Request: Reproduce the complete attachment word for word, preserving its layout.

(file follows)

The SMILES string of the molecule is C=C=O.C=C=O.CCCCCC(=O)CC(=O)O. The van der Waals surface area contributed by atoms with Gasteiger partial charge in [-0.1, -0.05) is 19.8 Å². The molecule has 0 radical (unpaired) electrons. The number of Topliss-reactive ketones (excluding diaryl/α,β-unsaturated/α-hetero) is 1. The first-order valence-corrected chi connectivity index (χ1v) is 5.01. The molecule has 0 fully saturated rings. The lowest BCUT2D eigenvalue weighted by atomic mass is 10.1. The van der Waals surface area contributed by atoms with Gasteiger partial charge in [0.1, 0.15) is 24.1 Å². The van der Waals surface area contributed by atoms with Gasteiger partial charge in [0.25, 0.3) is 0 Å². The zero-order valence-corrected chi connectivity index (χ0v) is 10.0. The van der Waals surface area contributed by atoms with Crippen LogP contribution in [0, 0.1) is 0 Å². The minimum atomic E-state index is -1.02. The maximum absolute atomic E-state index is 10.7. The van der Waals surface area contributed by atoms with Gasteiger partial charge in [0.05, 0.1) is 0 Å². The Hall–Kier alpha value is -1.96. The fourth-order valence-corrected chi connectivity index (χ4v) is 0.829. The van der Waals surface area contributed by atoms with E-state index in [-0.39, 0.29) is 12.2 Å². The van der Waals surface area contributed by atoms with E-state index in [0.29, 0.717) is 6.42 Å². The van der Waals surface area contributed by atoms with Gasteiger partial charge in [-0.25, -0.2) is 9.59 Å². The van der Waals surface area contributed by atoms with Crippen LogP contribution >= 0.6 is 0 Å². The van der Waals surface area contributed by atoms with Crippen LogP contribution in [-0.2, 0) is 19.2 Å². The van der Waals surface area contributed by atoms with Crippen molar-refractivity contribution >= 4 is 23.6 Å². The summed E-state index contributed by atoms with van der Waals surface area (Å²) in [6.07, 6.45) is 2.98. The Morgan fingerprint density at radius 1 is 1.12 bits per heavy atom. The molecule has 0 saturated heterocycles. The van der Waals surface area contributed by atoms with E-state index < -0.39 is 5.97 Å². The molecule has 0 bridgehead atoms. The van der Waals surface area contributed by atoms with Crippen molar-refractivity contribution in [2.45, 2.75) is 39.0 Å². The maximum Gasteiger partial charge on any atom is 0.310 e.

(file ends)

The SMILES string of the molecule is C=C=O.C=C=O.CCCCCC(=O)CC(=O)O. The van der Waals surface area contributed by atoms with Gasteiger partial charge in [-0.1, -0.05) is 19.8 Å². The molecule has 0 radical (unpaired) electrons. The number of Topliss-reactive ketones (excluding diaryl/α,β-unsaturated/α-hetero) is 1. The first-order valence-corrected chi connectivity index (χ1v) is 5.01. The molecule has 0 fully saturated rings. The lowest BCUT2D eigenvalue weighted by atomic mass is 10.1. The van der Waals surface area contributed by atoms with Gasteiger partial charge in [0.1, 0.15) is 24.1 Å². The van der Waals surface area contributed by atoms with Gasteiger partial charge in [0.25, 0.3) is 0 Å². The zero-order valence-corrected chi connectivity index (χ0v) is 10.0. The van der Waals surface area contributed by atoms with Crippen LogP contribution in [0, 0.1) is 0 Å². The minimum atomic E-state index is -1.02. The maximum absolute atomic E-state index is 10.7. The van der Waals surface area contributed by atoms with Gasteiger partial charge in [0.05, 0.1) is 0 Å². The Hall–Kier alpha value is -1.96. The fourth-order valence-corrected chi connectivity index (χ4v) is 0.829. The van der Waals surface area contributed by atoms with E-state index in [-0.39, 0.29) is 12.2 Å². The van der Waals surface area contributed by atoms with E-state index in [0.29, 0.717) is 6.42 Å². The van der Waals surface area contributed by atoms with Gasteiger partial charge in [-0.25, -0.2) is 9.59 Å². The van der Waals surface area contributed by atoms with Crippen LogP contribution >= 0.6 is 0 Å². The van der Waals surface area contributed by atoms with Crippen LogP contribution in [-0.2, 0) is 19.2 Å². The van der Waals surface area contributed by atoms with Crippen molar-refractivity contribution >= 4 is 23.6 Å². The summed E-state index contributed by atoms with van der Waals surface area (Å²) in [6.07, 6.45) is 2.98. The Morgan fingerprint density at radius 1 is 1.12 bits per heavy atom. The molecule has 0 saturated heterocycles. The van der Waals surface area contributed by atoms with E-state index < -0.39 is 5.97 Å². The molecule has 0 bridgehead atoms. The van der Waals surface area contributed by atoms with Crippen molar-refractivity contribution in [2.45, 2.75) is 39.0 Å². The maximum Gasteiger partial charge on any atom is 0.310 e.